Tuesday, March 26, 2013

Dying Easter Eggs With Onion Peels


Rachael discovered a website online the other day demonstrating how to create onion-skin-dyed Easter Eggs. We thought that it looked like a neat idea, and decided that we would give it a try.

I have found a couple of additional websites since that seem to offer some ideas that would probably improve upon the results that we had, but as you can see from the picture above, even our eggs turned out with some very attractive, whimsical designs. I'll include the links with alternative methods at the end of this post.

The very first thing that we did was gather some leaves, stems, and flowers from local plants along one of the local hiking trails.

Next we went to the store and bought the rest of the necessary supplies:



Red and yellow onions (with lots of dry skins):

And some sewing thread, of which I didn't get a picture.

Next, we collected all of the thin yellow and red onion skins that we could.We kept them separated because the red skins are said to dye the eggs much darker than the yellow.

After that we picked plant parts that we thought might create neat patterns.

We used plates with covered with a wet paper towel as our work surfaces. Then we used a spray bottle to wet the eggs and the plant parts so that the plant pieces would stick to the eggs.

A second method, which we found mentioned on another website, was to use a pair of hose to help keep the leaves and flowers in place.

The next step was to wrap the eggs with onion skins, trying to keep the plants in their intended places. This was probably the only challenging step in the whole project. After we had completed our project, we found a website that suggested soaking the onion skins for 15-20 minutes before wrapping the eggs. This is probably a good idea.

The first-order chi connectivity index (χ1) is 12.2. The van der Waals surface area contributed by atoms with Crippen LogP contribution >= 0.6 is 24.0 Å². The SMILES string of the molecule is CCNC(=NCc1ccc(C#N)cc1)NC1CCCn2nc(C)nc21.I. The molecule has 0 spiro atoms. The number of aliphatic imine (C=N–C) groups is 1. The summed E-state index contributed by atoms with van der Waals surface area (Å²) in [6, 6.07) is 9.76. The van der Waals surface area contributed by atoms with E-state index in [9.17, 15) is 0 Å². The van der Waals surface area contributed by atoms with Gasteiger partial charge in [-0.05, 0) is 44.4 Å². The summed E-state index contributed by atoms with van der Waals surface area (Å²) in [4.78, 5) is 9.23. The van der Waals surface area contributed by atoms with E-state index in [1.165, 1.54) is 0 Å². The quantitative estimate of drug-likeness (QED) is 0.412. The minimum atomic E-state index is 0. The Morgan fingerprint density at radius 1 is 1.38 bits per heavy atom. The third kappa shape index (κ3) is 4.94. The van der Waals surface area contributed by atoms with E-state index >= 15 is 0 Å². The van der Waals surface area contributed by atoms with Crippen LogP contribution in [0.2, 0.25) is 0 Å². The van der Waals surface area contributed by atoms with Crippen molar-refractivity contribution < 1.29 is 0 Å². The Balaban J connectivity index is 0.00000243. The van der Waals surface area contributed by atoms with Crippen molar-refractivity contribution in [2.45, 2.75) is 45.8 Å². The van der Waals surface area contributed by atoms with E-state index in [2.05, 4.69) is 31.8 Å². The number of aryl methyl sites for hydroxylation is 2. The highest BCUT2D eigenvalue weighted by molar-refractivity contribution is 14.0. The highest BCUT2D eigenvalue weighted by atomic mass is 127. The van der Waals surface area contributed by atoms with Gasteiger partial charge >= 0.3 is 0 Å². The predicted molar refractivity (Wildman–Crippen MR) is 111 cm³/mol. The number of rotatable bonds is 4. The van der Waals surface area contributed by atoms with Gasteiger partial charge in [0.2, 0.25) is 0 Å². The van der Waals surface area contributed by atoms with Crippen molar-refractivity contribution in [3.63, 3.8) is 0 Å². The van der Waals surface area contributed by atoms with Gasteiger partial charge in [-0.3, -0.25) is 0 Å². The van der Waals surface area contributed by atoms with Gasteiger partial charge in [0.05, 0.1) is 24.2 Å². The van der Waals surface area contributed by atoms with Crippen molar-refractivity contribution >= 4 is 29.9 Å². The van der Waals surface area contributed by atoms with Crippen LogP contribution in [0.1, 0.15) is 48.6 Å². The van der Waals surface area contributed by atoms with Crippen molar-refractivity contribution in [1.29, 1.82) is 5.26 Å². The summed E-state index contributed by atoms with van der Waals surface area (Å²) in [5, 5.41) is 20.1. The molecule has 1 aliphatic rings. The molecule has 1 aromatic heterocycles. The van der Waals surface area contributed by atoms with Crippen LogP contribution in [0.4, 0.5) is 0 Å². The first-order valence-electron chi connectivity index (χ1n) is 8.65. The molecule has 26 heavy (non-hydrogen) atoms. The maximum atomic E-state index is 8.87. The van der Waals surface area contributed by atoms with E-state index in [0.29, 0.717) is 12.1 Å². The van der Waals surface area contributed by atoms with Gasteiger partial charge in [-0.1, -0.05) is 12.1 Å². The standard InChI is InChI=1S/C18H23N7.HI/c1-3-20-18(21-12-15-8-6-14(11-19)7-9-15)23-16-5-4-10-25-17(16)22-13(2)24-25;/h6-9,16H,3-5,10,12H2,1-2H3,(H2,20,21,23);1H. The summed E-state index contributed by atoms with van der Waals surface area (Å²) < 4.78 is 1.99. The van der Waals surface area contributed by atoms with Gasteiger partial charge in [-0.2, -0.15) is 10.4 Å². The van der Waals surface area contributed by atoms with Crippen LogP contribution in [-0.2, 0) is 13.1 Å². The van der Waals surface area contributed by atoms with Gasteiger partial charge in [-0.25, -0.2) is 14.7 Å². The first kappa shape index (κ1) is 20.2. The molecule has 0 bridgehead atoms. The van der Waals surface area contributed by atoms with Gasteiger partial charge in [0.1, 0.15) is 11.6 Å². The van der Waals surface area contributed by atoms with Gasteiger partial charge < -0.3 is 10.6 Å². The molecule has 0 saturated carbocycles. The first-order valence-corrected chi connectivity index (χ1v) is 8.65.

As we wrapped the eggs with the onion skins, the next step was to "fix" the skins in place by wrapping them in a cocoon made of sewing thread.

Now we had several egg cocoons to boil in the left over onion skins.

We made a separate pot for the yellow skins and for the red skins so that we could observe the difference between the finished results.

Next we put the eggs into the boiling water for 15 minutes.

* Note: Other websites that we have found since have recommended boiling the water with the onion skins for 20 minutes before putting the eggs in to create a darker dye, and to leave the eggs in the dyed water until it cools so that they have longer to absorb the dye. We also saw later that one website suggested adding a few tablespoons of vinegar to the onion skin "dye." Based on our results, we'll try each of these suggestions next time.

Finally, it was time to unwrap the eggs, and to view the finished product.

* Note: We put our eggs into the water as soon as it started boiling, and placed them into cold water immediately after their 15 minute boil. Our results were subtle, but based on some of the pictures in the links I've included below, you can see that boiling the onion skins for 20 minutes before adding the eggs, and then allowing the eggs to cool in the onion dyed water, can create a much more dramatic effect.

At the end of the day, we wound up with some cool Easter eggs, and a nice bouquet of leftover flowers to boot.


Some links to check out before beginning your onion-dying project: